People see such classes as a sound route back into serious academic study, as well as improving the overall quality of life for jobless and employed alike.
The previous government's decision to carve up adult education into vocational and leisure pursuits was one of the most damaging decisions under the 1992 Further and Higher Education Act, the research reveals.
Further analysis of The TESLancaster University focus group study (reported in detail last week) shows considerable support for a new push to raise the status of so-called leisure courses.
For many, such courses offered new insights into the way other people think, radically changing assumptions gained at school.
A 51-year-old Welsh farmer told researchers: "I did a pottery class at the arts centre. It was a revelation, a turning point in my life. I'd gone through grammar school - academic, university - again, academic. It was such a narrow education."
His pottery evening class changed his outlook. "The teacher was taught pottery in the Sudan, learning from a potter who fuelled his kiln with camel dung."
Similar reports emerged repeatedly from all eight focus groups for the study held throughout the UK. As reported last week, there was universal opposition to the unfair system of FE fees and much support for the role FE colleges were playing in the local communities.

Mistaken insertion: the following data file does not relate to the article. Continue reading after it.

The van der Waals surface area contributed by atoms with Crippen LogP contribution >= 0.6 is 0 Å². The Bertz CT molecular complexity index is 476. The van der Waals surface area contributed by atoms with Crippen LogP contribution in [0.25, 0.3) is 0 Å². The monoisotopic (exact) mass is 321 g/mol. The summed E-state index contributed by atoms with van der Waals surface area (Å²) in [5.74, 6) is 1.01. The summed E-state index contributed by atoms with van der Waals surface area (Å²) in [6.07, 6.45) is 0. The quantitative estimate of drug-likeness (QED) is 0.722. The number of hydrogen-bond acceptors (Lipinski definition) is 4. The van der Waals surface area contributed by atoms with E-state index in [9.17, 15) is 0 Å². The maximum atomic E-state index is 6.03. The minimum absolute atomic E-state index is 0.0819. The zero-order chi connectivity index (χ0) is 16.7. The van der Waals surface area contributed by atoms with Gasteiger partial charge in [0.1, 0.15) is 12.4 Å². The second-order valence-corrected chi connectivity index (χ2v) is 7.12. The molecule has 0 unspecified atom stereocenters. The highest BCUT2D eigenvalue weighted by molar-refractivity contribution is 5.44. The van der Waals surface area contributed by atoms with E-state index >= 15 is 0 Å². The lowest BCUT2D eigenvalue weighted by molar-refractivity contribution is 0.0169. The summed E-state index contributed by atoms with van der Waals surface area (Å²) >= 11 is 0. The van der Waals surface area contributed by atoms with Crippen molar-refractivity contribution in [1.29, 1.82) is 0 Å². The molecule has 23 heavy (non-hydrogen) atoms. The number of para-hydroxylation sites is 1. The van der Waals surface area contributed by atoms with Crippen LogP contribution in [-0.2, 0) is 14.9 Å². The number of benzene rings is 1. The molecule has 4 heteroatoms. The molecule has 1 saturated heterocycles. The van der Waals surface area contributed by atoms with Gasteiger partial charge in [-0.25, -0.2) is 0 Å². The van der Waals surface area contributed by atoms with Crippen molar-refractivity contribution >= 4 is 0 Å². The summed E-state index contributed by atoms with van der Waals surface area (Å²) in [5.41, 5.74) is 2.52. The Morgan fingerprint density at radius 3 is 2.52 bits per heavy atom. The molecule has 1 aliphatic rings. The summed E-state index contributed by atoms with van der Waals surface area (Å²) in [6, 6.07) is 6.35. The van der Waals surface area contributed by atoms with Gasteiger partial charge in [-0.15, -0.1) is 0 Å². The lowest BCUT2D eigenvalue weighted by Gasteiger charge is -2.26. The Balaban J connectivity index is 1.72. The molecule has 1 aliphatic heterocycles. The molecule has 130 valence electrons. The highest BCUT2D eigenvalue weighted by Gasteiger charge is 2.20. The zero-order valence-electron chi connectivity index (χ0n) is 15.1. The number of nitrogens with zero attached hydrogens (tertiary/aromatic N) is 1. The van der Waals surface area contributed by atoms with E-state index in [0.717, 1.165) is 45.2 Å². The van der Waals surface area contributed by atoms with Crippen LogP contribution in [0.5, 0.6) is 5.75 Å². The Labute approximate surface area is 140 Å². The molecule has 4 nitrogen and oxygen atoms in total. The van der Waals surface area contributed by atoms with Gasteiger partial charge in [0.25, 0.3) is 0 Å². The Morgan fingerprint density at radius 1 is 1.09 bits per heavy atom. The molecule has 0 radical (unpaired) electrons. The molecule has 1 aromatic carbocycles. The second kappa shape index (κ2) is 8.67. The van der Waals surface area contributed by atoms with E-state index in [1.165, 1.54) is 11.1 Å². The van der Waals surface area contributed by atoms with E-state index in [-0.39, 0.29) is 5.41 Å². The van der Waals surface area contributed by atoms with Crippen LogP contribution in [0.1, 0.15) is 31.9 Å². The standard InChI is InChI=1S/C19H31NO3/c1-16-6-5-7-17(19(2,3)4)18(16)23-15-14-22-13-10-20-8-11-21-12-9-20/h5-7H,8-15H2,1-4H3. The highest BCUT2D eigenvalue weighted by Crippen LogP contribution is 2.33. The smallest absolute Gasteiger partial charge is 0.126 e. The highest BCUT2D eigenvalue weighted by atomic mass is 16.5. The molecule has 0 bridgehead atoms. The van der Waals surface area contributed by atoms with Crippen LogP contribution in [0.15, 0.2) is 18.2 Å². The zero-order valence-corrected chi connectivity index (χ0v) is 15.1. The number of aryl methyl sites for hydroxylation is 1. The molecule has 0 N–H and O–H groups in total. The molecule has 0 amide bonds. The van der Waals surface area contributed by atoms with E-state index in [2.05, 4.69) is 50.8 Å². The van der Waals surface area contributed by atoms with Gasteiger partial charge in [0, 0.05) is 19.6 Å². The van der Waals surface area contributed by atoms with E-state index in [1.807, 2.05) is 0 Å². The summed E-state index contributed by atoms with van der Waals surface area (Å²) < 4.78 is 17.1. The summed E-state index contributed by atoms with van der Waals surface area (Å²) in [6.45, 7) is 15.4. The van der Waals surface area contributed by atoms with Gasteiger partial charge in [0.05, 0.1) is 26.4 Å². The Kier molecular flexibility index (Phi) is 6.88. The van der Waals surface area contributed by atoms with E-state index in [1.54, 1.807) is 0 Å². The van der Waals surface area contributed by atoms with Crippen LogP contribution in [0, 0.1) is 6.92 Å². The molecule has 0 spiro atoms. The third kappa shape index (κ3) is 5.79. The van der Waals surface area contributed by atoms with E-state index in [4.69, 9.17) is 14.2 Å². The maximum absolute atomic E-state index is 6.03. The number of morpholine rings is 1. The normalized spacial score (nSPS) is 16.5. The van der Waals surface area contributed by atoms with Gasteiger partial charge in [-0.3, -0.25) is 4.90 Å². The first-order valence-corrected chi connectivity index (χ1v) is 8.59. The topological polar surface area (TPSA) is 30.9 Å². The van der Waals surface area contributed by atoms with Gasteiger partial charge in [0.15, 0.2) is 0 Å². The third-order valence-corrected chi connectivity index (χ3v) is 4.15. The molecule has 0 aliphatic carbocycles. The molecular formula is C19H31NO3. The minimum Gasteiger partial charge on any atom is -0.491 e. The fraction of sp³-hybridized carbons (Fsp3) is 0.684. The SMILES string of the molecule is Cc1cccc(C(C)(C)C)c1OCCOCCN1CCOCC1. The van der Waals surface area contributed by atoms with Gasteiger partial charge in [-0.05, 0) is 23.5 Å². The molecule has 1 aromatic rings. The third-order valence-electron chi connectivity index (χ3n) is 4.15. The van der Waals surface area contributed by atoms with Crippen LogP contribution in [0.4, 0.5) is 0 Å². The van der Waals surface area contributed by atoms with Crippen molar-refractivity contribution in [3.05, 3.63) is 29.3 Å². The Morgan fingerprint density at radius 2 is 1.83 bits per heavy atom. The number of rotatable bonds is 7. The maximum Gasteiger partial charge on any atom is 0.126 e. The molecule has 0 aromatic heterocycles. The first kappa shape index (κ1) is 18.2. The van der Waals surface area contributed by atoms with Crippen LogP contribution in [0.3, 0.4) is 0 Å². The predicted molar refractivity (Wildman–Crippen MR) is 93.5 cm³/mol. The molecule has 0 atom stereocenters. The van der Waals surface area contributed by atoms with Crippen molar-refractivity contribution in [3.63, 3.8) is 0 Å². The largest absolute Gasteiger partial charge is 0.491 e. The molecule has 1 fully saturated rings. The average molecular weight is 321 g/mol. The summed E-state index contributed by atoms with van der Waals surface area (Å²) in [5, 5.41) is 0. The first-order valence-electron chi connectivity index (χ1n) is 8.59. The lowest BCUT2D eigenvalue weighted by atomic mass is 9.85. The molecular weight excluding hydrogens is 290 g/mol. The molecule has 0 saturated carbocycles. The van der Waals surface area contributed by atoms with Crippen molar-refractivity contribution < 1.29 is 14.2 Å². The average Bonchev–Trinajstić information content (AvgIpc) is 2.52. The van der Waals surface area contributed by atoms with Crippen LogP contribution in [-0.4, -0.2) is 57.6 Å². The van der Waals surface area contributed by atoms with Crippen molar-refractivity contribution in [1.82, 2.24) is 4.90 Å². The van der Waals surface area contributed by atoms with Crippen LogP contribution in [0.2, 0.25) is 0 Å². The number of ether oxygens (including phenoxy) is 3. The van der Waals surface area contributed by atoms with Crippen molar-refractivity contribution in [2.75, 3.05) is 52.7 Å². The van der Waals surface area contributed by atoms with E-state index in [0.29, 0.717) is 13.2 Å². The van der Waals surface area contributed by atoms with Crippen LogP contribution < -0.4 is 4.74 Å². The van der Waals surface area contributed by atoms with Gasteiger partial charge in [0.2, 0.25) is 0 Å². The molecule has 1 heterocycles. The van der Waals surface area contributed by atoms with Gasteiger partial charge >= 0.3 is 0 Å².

But in pressing for a fairer system of student support, the participants drew no distinction between those on courses set up specifically to improve skills and those for leisure purposes. "One leads to the other," was an oft-repeated comment.
The research offers clear views for ministers now shaping lifelong learning policies following the recent Green Paper, The Learning Age. This was meant to be a White Paper, but repeated redrafting delayed its publication.
The paper was pared back to one limited to Britain's skills agenda. But there was an 11th-hour rescue by Hilary Benn, adviser to the Education and Employment Secretary David Blunkett, who rewrote it to restore the broader vision of the adult education.
The focus group studies show clearly that Mr Blunkett's office is more in tune with the nation's thinking than probably any other Government department or Opposition politician on this issue.
Professor Bob Fryer, chairman of the Government's advisory group on lifelong learning, which drafted the blueprint for the Green Paper, believes adult education will now no longer be seen as separate.
Professor Fryer, principal of Northern College, in Barnsley, West Yorkshire, wants fairer financial support for students, in line with the views expressed in The TES focus groups. "It would be inequitable if parents could not get some financial help while their sons or daughters could get a loan to go to university after leaving school."